SANTA FE — Legislation to expand automatic voter registration in New Mexico is headed back to the Senate, where last year it died in a session-ending filibuster.
A new version of the bill arrived in the Senate on Wednesday, setting up another intense debate in the chamber, after the House passed the legislation on a 41-26 vote late Tuesday.
Sen. Katy Duhigg, an Albuquerque Democrat and co-sponsor of the bill, said her Democratic colleagues “remain dedicated to getting the New Mexico Voting Rights Act passed and signed into law.”
Republican lawmakers opposed a similar bill last year — questioning the propriety of automatic registration, among other objections — and it died as Sen. William Sharer of Farmington held the Senate floor for the final hours of the session.
This year’s legislation, House Bill 4, touches on a host of New Mexico election laws and procedures, ranging from secure ballot drop boxes to quicker restoration of felons’ voting rights.
“Democracy thrives when we eliminate the unnecessary and cumbersome barriers to being involved in the process,” Duhigg said, “and the New Mexico Voting Rights Act reaffirms our state’s commitment to safeguarding the sacred right to vote.”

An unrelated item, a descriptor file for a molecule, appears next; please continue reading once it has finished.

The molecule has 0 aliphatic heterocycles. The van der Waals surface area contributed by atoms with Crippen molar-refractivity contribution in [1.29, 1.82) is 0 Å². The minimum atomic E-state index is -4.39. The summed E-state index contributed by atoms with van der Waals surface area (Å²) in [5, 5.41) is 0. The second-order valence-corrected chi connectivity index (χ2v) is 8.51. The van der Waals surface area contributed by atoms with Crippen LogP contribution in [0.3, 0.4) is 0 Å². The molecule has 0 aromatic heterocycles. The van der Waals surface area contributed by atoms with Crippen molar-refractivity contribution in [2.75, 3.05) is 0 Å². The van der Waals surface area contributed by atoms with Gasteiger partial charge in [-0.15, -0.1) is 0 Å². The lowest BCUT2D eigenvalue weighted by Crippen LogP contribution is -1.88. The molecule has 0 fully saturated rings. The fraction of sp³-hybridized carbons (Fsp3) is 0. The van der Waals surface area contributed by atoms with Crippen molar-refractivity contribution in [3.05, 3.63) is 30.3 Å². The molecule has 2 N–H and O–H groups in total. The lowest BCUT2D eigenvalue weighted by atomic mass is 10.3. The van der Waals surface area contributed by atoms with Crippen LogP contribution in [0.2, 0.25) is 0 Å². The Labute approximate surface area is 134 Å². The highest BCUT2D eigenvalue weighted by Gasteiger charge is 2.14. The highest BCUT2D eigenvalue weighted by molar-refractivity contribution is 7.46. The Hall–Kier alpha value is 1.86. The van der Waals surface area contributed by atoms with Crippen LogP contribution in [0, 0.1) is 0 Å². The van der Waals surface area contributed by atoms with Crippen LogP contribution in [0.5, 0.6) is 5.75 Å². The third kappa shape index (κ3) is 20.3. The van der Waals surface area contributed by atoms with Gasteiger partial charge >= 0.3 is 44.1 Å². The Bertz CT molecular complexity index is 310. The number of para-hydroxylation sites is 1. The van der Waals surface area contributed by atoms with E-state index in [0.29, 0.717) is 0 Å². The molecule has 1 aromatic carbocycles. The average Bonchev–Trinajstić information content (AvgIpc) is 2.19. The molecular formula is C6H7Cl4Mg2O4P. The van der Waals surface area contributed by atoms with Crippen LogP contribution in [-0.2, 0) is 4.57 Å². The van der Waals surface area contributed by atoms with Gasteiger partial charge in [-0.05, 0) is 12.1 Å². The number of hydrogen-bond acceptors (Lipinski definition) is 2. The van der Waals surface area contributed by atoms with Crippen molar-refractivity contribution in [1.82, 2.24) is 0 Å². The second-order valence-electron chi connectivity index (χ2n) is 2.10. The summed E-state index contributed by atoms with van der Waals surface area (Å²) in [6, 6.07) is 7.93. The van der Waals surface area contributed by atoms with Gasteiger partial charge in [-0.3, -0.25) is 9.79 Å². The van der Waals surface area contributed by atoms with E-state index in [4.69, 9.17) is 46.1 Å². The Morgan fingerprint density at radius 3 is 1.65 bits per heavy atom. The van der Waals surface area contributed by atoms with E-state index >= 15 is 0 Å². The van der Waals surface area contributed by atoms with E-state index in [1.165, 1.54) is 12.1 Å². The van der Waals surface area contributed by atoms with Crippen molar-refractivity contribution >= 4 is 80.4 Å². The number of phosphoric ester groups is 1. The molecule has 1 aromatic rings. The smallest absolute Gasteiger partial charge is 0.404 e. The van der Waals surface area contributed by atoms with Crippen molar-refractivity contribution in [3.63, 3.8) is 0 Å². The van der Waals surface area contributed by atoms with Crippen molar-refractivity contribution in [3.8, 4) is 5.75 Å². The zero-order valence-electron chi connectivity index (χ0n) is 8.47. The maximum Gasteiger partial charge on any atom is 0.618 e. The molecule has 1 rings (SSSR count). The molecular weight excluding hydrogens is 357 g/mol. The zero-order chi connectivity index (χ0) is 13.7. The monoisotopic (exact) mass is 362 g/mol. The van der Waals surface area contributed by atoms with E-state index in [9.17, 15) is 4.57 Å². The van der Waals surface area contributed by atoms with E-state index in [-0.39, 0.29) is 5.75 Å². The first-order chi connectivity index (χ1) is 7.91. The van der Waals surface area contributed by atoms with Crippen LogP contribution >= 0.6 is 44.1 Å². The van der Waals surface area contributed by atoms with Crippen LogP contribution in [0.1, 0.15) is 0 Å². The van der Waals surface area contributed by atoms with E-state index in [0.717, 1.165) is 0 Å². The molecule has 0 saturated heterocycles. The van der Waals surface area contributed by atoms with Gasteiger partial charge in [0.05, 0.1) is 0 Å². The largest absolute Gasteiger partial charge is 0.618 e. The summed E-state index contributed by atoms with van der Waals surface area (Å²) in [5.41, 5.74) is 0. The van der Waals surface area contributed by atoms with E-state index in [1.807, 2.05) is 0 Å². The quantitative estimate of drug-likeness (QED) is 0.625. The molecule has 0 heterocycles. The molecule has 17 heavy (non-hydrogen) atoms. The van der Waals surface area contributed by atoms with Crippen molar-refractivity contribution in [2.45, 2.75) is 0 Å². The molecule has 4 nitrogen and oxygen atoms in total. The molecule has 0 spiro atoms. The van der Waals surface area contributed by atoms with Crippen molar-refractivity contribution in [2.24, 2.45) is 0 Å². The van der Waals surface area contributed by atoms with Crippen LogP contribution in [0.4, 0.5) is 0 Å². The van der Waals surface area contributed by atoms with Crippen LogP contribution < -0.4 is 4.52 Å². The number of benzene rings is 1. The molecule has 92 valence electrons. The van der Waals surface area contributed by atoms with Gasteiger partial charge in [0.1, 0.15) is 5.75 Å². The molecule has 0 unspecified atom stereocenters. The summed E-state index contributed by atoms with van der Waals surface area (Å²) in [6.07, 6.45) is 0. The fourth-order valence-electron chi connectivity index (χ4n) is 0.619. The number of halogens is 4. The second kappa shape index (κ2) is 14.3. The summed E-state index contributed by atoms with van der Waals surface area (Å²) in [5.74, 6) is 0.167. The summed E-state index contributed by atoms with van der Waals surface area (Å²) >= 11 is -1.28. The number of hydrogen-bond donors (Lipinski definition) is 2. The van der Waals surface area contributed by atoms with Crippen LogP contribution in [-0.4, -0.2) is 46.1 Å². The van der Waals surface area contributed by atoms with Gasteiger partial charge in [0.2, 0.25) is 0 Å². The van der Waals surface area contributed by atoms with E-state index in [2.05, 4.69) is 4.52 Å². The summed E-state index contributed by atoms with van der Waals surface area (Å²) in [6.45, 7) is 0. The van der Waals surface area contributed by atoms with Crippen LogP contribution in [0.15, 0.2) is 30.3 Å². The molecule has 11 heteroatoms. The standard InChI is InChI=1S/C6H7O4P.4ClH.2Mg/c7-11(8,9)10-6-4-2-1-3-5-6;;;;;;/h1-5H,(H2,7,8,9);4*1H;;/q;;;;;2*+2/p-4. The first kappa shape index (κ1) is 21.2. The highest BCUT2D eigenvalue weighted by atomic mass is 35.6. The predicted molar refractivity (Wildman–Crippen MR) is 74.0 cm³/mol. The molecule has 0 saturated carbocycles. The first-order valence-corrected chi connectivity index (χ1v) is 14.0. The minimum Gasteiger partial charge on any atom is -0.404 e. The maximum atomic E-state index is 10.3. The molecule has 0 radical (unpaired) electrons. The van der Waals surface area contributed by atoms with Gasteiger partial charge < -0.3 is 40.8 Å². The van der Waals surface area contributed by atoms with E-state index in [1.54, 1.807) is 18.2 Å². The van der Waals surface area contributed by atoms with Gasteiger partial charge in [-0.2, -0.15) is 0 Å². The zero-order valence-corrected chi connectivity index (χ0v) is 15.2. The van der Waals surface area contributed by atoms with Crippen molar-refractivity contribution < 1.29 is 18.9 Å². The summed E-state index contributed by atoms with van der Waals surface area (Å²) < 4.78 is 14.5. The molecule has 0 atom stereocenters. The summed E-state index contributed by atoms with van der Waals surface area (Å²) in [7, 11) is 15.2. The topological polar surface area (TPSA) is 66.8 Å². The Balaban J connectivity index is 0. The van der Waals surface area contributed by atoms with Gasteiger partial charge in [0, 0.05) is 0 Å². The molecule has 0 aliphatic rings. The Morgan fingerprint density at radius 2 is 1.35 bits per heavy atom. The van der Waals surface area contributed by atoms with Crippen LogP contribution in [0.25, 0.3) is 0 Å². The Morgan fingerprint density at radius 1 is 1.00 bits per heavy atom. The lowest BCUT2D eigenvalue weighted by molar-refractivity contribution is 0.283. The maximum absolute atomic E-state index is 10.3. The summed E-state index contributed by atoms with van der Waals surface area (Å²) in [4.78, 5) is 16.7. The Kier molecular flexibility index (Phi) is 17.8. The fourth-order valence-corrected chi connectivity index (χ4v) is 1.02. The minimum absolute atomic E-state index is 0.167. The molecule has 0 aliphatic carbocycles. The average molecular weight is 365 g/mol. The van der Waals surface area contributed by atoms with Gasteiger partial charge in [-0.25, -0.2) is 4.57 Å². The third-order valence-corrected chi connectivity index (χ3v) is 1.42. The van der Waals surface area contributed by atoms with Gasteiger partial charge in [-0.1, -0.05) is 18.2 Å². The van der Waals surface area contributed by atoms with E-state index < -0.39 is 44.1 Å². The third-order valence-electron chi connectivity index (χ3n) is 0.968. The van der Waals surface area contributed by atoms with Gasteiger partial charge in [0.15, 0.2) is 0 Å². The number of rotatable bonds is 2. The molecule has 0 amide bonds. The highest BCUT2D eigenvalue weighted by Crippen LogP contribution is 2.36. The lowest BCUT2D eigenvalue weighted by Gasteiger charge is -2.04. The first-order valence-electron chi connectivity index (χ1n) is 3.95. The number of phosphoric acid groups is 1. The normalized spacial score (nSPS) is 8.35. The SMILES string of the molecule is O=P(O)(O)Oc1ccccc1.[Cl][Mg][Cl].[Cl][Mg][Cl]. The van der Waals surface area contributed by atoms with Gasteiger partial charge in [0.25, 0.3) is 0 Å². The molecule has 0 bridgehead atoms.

One of the most intensely contested parts of the bill is a provision phasing in automatic voter registration during some transactions at Motor Vehicle Division offices, such as when a person presents documents proving citizenship while applying for a driver’s license.
The newly registered voters would be told they’ve been added to the voter rolls and that they’ll get a postcard in the mail allowing them to decline the registration.
Republican opponents of the bill said it’s inappropriate to register someone to vote — even if briefly — over their objection.
In an interview, Sen. Gregg Schmedes, R-Tijeras, said the will of the people, not the government, should drive voter turnout and registration.
“It’s manipulative to do it without their consent,” Schmedes said.
The state House worked deep into the night Tuesday to debate the bill over three hours, with final action coming about 11:20 p.m. It passed mostly along party lines, with Democrats in favor.
“Letting every voice be heard, that’s what we want,” Rep. Susan Herrera, D-Embudo, said.
House Majority Leader Gail Chasey, an Albuquerque Democrat who presented the bill, described the legislation as “a major step forward for protecting the right to vote for our citizens in New Mexico.”
The legislation would:
— Allow voters to sign up once to get absentee ballots before every election.
— Restore the voting rights of felons when they leave custody rather than after they complete probation or parole.
— Require each county to have at least two secured, monitored boxes for people to drop off absentee ballots.
— Enact a Native American Voting Rights Act to better coordinate access to the polls on tribal land.
— Make Election Day a school holiday.